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Placebo are on fire again. More than a quarter-century since vocalist-guitarist Brian Molko and bassist Stefan Olsdal started bashing around with broken guitars and toy instruments in Molko’s front room in Deptford, the core duo have dug very deep to spirit up their gobsmackingly urgent eighth long-player.
Called ‘Never Let Me Go’, it channels all their skill as songwriters and sound-makers into music that satisfies their near-brutal appetite for self-expression, but also seeks a furious relevance with the early-’20s world we all find ourselves in – crawling out of the pandemic into a landscape of intolerance, division, tech-saturation and imminent eco-catastrophe.
As such, the 2021-model Placebo are the diametric opposite of mid-career complacency, tackling both global issues and their own creative demands head on. The option to sit back and coast on former glories was there on a plate for them when they were last among us circa 2016-18.
A best-of collection entitled ‘A Place For Us To Dream’ had propelled them onto a world-wide greatest-hits tour – much of it in arenas and large outdoor venues – where they’d dust off mid-’90s arriviste bangers like Pure Morning, Nancy Boy, and Without You I’m Nothing, the single version of which David Bowie lent his vocals to. The marketing script probably stipulated that playing these songs every night would reconnect them with their most commercial instincts, but the experience quickly became nightmarish for them.
“I thought it all got a little bit too commercial, around that period – the retrospective period,” says Brian today, virtually spitting out those words with revulsion. “The whole enterprise was commercial, rather than artistic one, and I guess we reacted against that. I'm like, ‘Fuck this, the next record is gonna be about the pain of the world!’ The silent scream that is everywhere – that’s what interests me. Not this masturbatory, self-congratulatory two-year thing of, aren't we amazing?”
Adds Stefan, “It was actually like this gruelling five-year tour which went from the last album being released [2013’s ‘Loud Like Love’] into the greatest hits. It kind of went on and on, and it was sucking the life out of me. I didn’t have a lot of enthusiasm left for the band, because I think I was just drained. The thought of doing it again filled me with dread.”
It was Brian’s energy – an undimmably contrarian, refusenik spirit – which got Placebo back up and running. Having functioned with only a touring drummer since 2015, it was like the band had come full circle when just Brian and Stef reconvened to commence work on ‘Never Let Me Go’ in ’18 – only these days a little more upscale, at Stef’s home studio in East London.
“In the breaks between tours,” Molko recalls, “we’d met over there periodically, and discussed things like, ‘It's just me and you in the studio now – shall we make a record that sounds like nothing we have made before? And programme all the drums ourselves?”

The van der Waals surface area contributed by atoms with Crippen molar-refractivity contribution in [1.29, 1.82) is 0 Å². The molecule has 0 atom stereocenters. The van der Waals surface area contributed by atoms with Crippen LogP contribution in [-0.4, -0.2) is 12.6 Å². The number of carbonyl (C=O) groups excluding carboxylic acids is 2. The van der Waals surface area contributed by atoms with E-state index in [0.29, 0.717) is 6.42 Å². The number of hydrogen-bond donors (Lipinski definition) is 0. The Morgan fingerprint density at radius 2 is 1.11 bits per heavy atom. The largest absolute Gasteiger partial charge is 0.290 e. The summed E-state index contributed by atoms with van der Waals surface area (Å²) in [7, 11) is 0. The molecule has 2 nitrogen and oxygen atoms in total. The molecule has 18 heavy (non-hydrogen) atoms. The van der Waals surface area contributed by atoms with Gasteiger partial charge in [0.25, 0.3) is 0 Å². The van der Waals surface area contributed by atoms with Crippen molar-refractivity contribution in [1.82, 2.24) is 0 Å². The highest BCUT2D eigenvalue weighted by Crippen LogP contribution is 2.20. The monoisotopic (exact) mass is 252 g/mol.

Brian’s perennial dissatisfaction with anything he’s created before drove him to seek out new ways of working, with an almost Brian Eno-esque, outside-the-box logic.
“I have a major boredom problem,” he explains. “If we were going back to the exact same process, I figured that I might get bored kind of quickly. So, I decided to do everything backwards, just to keep the process interesting for me – to approach everything from the opposite angle, to stop myself from getting bored, and repeating myself. I thought, ‘What’s the last thing that we come up with artistically when we’re making a record? It's the album cover. Okay, let's start with the album cover!’”
Molko had an image in mind, showed it to Olsdal, told him the backstory, and they agreed it should be the album artwork, somewhat unconventionally, before they’d finalised a single note of music. Molko then produced a list of putative song titles he’d written up over the last five years, which included ‘Happy Birthday In The Sky’, ‘Beautiful James’ and several others from the future tracklisting, and those songs were written to the titles.
Once they’d got the ball rolling “less conceptually and more practically”, he says, “that backwards way of working faded away”, and all this indestructible duo’s abilities, both innate and acquired, at building a colossal, heart-wrenching piece of music kicked in with a vengeance.
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‘Never Let Me Go’ opens with a mind-boggling sound, rather like Big Black’s Kerosene, where you’re instantly wondering, “How did they do that? Is it a guitar…or what?” That intro to Forever Chemicals was apparently the first piece of music completed for the album, and it’s not an instrument you’d expect.
“I had this drum machine on my iPad,” Molko reveals, “and I programmed a beat in, but then I continued to look through the menu, and you could put this drum machine on a whole set of orchestral instruments, so I put the drumbeat onto a harp, and then I distorted it and put some delay on it – boom! So that is a distorted harp loop that started off as a programmed drumbeat. I guess it was a signpost of how we were going to do this record, moving forward.”
Digesting the album’s narrative as a whole, it bursts into life with unrestrainable urgency, its first three tracks rocketing along with all the vigour of a teenage punk combo, but with consummate pop mastery on ‘Beautiful James’, a stirring anthem for non-heteronormative relationships from a group who first championed such diversity with 1996’s Nancy Boy amid Britpop’s amorphous lad culture, before today’s more open, crusading atmosphere.
The memorable opening line from third song ‘Hugz’ – “a hug is just another way of hiding your face” – feels like it may be some tart comment on pandemic manners. It’s a crushing statement when any form of embrace has felt so priceless during recent months of enforced solitude, but it was actually written – or rather thieved – by Brian from no lesser source than ‘Doctor Who’.
“Like a lot of my best lines, it's not mine!” laughs the magpie songsmith. “It was when Peter Capaldi was still playing the Doctor, pre-pandemic, and Clara Oswald was saying goodbye and asks for a hug, so he hugged her and said, ‘It’s just a way of hiding your face’, and I went, ‘Thank you very much!’ So it was another one where the inspiration for the song came from that [duly shortened] title.”
After the initial fast-paced three-song triple-whammy, ‘Never Let Me Go’ opens out through many moods and musical styles, which widen the rubric for what Placebo can be.
“It's a very synthy record,” Molko proudly declares. “Towards the end of ’19, I set myself a challenge, to try and get a synthesiser on every song on the record. I had the bug, and then Stef got the bug, and our producer Adam Noble got the bug. Now there are four or five on each song, and it’s almost as if the distorted guitars and the vintage synthesisers are as important as each other, and there’s this push and pull between them. Melodically, a lot of time the guitars are just supporting the lead melody, which is on synthesiser.”